After Saudi and UAE, Pakistan Seeks LNG Credit Deal with Qatar

After securing assistance package from Saudi Arabia and the UAE, Pakistan is set to seek liquefied natural gas (LNG) credit facility as well as a revision in the agreed gas price from Qatar in an attempt to support Pakistan’s balance of payments.

Pakistan To Sign Whopping $30 Billion Investment Pacts with Saudi, China, UAE

As reported by EurAsian Times earlier, Saudi Arabia and the United Arab Emirates (UAE) have already committed $6 billion worth of loans as well as $6.4 billion in oil credit to support Pakistan’s balance of payments position.

Pakistan’s annual LNG import bill stands at around $4 billion and the prime minister is looking to win the credit facility for one year.

Pakistan Petroleum Minister Ghulam Sarwar Khan said Pakistan had entered into a long-term LNG supply agreement with Qatar, which the current government would continue. However, he said the government wanted Qatar to revise the LNG price downwards and the prime minister would make a request in that regard.

The minister informed the journalists that the Saudi Arabian energy minister had offered LNG export to Pakistan to meet its requirements, adding that many other countries had also come up with similar proposals.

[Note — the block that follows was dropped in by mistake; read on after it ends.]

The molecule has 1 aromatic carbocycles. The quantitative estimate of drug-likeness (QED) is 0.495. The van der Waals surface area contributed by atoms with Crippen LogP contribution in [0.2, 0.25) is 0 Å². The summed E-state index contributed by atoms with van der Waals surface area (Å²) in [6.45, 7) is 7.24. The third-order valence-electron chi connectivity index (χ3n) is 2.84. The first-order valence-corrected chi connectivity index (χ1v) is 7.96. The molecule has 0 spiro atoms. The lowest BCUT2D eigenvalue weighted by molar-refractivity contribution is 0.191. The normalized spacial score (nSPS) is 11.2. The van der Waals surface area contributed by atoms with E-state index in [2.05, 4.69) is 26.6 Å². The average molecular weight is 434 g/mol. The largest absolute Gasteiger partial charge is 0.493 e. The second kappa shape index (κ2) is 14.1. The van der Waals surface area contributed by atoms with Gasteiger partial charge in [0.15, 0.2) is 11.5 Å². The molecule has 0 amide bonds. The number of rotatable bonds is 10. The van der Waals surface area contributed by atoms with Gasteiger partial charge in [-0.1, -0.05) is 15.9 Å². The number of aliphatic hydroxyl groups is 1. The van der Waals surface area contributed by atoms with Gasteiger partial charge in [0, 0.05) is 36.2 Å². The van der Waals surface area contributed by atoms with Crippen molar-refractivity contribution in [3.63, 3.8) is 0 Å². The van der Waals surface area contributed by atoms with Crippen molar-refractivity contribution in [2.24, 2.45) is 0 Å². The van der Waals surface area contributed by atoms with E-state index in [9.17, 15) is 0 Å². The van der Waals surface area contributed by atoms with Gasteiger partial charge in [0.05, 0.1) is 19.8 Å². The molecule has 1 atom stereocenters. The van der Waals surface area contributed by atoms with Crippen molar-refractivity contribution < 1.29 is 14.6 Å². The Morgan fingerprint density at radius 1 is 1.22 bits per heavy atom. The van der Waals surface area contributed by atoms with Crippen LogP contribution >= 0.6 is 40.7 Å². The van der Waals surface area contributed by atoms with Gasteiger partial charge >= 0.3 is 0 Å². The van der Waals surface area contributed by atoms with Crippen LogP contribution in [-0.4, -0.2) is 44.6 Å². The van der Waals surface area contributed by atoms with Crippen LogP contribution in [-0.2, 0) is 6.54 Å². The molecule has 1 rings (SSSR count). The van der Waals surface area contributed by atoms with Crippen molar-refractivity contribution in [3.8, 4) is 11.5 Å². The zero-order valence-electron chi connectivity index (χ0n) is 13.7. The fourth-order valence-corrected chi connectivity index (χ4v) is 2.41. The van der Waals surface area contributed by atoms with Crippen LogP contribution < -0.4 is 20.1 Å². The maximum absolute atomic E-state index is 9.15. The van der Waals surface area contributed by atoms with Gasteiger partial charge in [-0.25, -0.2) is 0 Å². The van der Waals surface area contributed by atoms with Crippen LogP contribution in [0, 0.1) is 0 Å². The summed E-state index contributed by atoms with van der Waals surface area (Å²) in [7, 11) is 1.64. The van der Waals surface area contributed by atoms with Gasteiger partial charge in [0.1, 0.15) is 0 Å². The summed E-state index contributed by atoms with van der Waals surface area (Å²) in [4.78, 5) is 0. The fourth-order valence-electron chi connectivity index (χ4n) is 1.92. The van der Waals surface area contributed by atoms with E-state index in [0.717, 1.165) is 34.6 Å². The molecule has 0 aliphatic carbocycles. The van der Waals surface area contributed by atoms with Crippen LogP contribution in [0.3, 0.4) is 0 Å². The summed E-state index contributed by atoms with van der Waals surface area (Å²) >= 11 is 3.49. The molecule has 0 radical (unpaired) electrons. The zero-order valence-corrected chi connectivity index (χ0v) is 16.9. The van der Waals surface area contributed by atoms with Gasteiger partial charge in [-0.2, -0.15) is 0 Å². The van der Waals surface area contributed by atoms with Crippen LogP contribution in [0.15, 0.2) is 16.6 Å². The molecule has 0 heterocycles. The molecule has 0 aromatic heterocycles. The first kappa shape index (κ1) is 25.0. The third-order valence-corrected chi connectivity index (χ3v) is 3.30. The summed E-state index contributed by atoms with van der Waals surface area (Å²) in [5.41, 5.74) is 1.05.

He revealed that Mitsubishi was also keen to supply LNG to Pakistan. “So, the competition in LNG supply will increase, leading to low prices,” he said. The Saudi energy minister had also expressed interest in investing in four key areas which included a petroleum chemical complex, minerals, industry and renewable energy, Khan added.

Saudi Arabia had initially committed to providing $10 billion for setting up an oil refinery with the production capacity of 200,000 to 300,000 tons per day and a petrochemical complex in Gwadar. Riyadh had also expressed interest in setting up LNG-based power plants in Pakistan, the minister said.

He reiterated that the crown prince of Saudi Arabia would visit Pakistan next month to sign an agreement on the setting up of a refinery in Gwadar. Pak Arab Refinery Company (Parco) is already establishing a refinery and Saudi Arabia will install another one.

“These two refineries will help Pakistan meet the total requirement of finished petroleum products,” Khan emphasised, adding that they would have to increase capacity if they wanted to export the products.

The government is also mulling over a plan to give incentives to exploration companies for boosting onshore drilling to tackle the energy crisis. The petroleum minister said the government had decided to offer tax exemptions for offshore drilling and was considering the same for the companies engaged in onshore drilling.

Khan shared that he held meetings with chief ministers of Balochistan, Khyber-Pakhtunkhwa and Sindh in order to take them on board to devise a new energy policy. “Offshore drilling has started in the country,” he announced.

“The process of framing a new energy policy will be finalised in March and the government will take all stakeholders on board to fine-tune draft of the policy.” The government also wanted the exploration companies to start work on two blocks in Balochistan, he added.

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